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310 SUBSTANCE USE DISORDERS IN THE U.S. ARMED FORCES Health assessments of military members are conducted during active military duty service on a yearly basis, as well as pre- and postdeployment. Health assessment could be considered a prevention strategy to the extent that the provider discusses SUD risk factors or the service member raises questions about risk factors or strategies for preventing SUDs, but its pri- mary focus is on screening. DoD’s pre- and postdeployment health assessments have three stages. Stage 1 is based on self-report and has the objective of defining high-risk groups. The first three questions of the Alcohol Use Disorders Identifica- tion Test-Consumption (AUDIT-C) are used to detect risky drinking as part of Stage 1. Stage 2 collects additional information if Stage 1 screen- ing is positive for posttraumatic stress disorder (PTSD) or depression. If Stage 1 screening with AUDIT-C is positive, Stage 3 consists of a provider interview in which brief intervention for risky drinking is administered or a referral is made. The provider training for the deployment health assess- ments instructs the provider to do the following in the brief intervention: bring attention to the elevated level of drinking; recommend limiting use or abstaining; inform about the effects of alcohol on health; explore and help/ support in choosing a drinking goal; and follow up and refer for specialty treatment, if indicated (Vythilingam et al., 2010). Referral is recommended when the service member requires further evaluation of use, has tried and has been unable to change on his/her own, has had prior treatment, has had a recent problem with alcohol that resulted in counseling or referral to treatment, or has an AUDIT-C score equal to or greater than 8. Refer- ral options vary with the service member’s status, and include emergency behavioral health referral and referral to a provider in a military treatment facility, a TRICARE purchased care provider, a Department of Veterans Affairs (VA) medical center, a Veterans (VET) center, or Military OneSource (DoD, 2010; Vythilingam et al., 2010). The committee finds that the use of AUDIT-C for pre- and postdeploy- ment health assessments is an appropriate means of screening for excessive and hazardous alcohol use; AUDIT-C is well known and has been well validated for use in a variety of settings. Unfortunately, the only service branch to require the use of AUDIT-C in periodic health assessments is the Air Force. The other branches recommend screening by a clinician but do not identify specific screening tools to be used. The committee would prefer to see AUDIT-C used uniformly across all the branches and in all health assessments, independently of whether they are related to deployment. A second important consideration in evaluating screening in both peri- odic and deployment-related health assessments is that positive screening should lead to further intervention depending on the severity of the condi- tion being screened for. In the case of alcohol, identification of excessive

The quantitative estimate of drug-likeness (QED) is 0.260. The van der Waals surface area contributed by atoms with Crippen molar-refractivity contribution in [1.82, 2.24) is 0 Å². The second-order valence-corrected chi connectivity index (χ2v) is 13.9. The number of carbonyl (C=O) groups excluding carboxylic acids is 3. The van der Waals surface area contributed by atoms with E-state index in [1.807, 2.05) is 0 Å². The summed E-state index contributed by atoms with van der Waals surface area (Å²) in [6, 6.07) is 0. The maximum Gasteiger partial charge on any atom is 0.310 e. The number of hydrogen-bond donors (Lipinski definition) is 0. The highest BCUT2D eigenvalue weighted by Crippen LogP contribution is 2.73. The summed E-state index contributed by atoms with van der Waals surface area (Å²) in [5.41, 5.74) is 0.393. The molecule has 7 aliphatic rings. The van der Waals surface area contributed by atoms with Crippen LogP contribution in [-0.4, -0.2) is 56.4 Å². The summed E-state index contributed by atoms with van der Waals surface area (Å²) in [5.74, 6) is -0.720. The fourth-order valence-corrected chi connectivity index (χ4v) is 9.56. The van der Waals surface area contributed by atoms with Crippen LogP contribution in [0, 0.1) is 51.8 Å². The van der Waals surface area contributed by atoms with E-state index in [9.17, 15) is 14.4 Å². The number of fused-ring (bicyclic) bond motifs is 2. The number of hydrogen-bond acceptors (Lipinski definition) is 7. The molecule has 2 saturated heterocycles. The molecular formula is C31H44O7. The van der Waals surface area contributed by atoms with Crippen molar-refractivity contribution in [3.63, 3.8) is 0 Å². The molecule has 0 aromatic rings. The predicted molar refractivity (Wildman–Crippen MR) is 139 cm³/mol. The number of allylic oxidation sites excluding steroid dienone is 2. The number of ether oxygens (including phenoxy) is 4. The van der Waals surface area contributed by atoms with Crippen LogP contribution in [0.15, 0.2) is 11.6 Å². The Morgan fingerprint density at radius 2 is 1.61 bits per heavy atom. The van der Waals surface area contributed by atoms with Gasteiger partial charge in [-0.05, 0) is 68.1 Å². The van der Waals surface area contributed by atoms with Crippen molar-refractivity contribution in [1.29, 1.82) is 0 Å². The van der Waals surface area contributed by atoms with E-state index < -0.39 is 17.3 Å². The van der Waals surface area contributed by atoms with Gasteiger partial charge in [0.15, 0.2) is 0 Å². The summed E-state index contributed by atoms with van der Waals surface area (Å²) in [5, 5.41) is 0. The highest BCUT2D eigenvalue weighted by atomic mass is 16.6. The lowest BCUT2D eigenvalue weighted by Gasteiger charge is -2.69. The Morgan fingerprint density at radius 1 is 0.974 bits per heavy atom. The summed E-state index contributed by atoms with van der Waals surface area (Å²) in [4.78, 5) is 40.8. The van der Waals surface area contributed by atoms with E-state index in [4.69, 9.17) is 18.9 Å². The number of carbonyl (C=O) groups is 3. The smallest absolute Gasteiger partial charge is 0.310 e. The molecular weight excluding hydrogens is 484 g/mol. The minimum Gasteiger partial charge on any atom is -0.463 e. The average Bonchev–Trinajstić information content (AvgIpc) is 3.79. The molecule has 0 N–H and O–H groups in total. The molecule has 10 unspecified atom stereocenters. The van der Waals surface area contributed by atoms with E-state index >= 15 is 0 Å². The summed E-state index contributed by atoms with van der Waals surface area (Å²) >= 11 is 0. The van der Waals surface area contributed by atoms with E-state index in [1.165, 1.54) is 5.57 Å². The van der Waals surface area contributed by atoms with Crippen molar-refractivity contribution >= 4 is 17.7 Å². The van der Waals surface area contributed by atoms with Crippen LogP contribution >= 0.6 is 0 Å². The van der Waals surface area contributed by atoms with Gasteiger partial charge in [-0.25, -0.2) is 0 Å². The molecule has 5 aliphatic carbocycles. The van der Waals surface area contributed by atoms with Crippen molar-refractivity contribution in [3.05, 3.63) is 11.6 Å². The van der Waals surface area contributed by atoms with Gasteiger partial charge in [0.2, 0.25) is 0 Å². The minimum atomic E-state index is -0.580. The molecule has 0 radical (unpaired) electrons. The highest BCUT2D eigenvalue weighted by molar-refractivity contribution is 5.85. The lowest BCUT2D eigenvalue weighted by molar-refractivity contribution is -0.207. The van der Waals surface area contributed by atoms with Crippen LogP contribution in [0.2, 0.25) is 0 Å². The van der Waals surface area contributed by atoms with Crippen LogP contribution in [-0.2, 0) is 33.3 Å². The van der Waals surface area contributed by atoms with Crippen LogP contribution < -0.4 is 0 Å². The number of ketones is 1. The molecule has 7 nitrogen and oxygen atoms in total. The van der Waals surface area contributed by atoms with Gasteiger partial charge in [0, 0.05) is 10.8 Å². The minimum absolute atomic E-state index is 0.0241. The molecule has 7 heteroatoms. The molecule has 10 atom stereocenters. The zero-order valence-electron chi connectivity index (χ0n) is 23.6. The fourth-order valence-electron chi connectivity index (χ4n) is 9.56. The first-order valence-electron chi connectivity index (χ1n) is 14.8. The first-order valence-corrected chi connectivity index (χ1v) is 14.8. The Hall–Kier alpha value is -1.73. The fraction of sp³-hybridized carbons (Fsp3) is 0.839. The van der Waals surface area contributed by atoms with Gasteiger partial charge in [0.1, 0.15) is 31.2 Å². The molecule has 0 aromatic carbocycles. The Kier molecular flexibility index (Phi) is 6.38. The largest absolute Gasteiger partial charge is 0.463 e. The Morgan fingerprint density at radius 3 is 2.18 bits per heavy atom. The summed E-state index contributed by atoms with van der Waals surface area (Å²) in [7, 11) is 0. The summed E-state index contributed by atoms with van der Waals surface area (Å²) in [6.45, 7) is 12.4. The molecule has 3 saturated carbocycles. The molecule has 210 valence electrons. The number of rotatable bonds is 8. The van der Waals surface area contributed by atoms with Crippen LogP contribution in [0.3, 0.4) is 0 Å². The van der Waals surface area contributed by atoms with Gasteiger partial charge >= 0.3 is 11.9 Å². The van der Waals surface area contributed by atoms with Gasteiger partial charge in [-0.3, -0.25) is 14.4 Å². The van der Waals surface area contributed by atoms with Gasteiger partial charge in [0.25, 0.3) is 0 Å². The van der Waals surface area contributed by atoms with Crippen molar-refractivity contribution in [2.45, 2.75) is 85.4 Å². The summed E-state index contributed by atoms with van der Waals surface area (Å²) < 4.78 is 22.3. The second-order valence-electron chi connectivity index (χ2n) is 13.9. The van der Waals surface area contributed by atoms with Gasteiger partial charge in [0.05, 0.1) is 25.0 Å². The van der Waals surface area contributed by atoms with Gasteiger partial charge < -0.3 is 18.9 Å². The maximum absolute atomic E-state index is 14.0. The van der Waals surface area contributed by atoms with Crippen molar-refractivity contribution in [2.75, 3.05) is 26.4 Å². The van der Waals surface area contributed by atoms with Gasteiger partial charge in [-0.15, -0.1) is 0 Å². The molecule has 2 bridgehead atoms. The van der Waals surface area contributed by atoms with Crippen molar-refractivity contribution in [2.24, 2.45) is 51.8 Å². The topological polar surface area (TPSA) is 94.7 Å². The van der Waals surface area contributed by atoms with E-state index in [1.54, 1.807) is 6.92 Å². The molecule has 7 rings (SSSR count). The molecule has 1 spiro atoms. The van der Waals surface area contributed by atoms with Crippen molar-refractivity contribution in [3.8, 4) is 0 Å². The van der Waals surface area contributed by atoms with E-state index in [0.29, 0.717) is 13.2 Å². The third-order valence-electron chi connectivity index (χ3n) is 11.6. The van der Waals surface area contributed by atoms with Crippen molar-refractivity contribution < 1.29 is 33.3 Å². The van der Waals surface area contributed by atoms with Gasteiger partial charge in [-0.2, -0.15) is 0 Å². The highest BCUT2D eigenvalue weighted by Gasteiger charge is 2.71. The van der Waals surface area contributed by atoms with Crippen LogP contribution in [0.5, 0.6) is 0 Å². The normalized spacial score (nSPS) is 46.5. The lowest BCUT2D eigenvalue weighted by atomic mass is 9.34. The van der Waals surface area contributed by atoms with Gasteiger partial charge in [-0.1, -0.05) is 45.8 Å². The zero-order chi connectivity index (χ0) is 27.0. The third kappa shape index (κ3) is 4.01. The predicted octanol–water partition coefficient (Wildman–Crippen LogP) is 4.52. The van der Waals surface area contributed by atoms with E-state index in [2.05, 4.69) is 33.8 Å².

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APPENDIX D 311 use should lead to a more detailed assessment and brief intervention, with referral to treatment as indicated. Indeed, as described above, Stage 3 of the pre- and postdeployment assessments follows this procedure. However, studies have found that while positive screening rates for alcohol misuse can be as high as 27 percent among Army soldiers in postdeployment health assessments (Santiago et al., 2010), only a small proportion of those who screen positive ever receive treatment. For instance, Milliken and colleagues (2007) report that 12 percent of soldiers screened positive for alcohol mis- use in postdeployment assessments, but only 0.2 percent were referred to the Army Alcohol Safety Action Program (ASAP), and only 0.05  percent were actually seen at ASAP within 90 days of referral. This situation is critical because members who screen positive for alcohol misuse are likely also to be engaged in risky behaviors such as drinking and driving and illicit drug use (Santiago et al., 2010). The committee finds this low rate of referral and treatment for those who screen positive to be related to the stigma associated with substance abuse treatment in the military. Such stigma also exists in the larger society, but it is stronger in the military in part because of the requirement to inform Command when service members are admitted for SUD treatment. Many service members fear that Command knowledge of their need for treatment will negatively impact their career (Gibbs et al., 2011). The committee finds that the low rates of referral resulting from a positive screen for alcohol misuse in pre- and postdeployment health assessments represent a threat to public health and force readiness. Military Pathways Program Clinical Evaluation/ Target Purpose and Goals Focus Outcomes Population EBPs •  Program offers service •  Prevention •  Numbers of •  Active •  EBPs personnel and their screenings Duty are families the opportunity to •  Screening utilized take anonymous, mental •  Quantities •  Reserve health and alcohol use self- of assessments online, via the promotional •  National phone, and through special materials Guard events held at installations. distributed Program is designed to •  Dependents help individuals identify •  ustomer C their own symptoms and satisfaction access assistance before a problem becomes serious.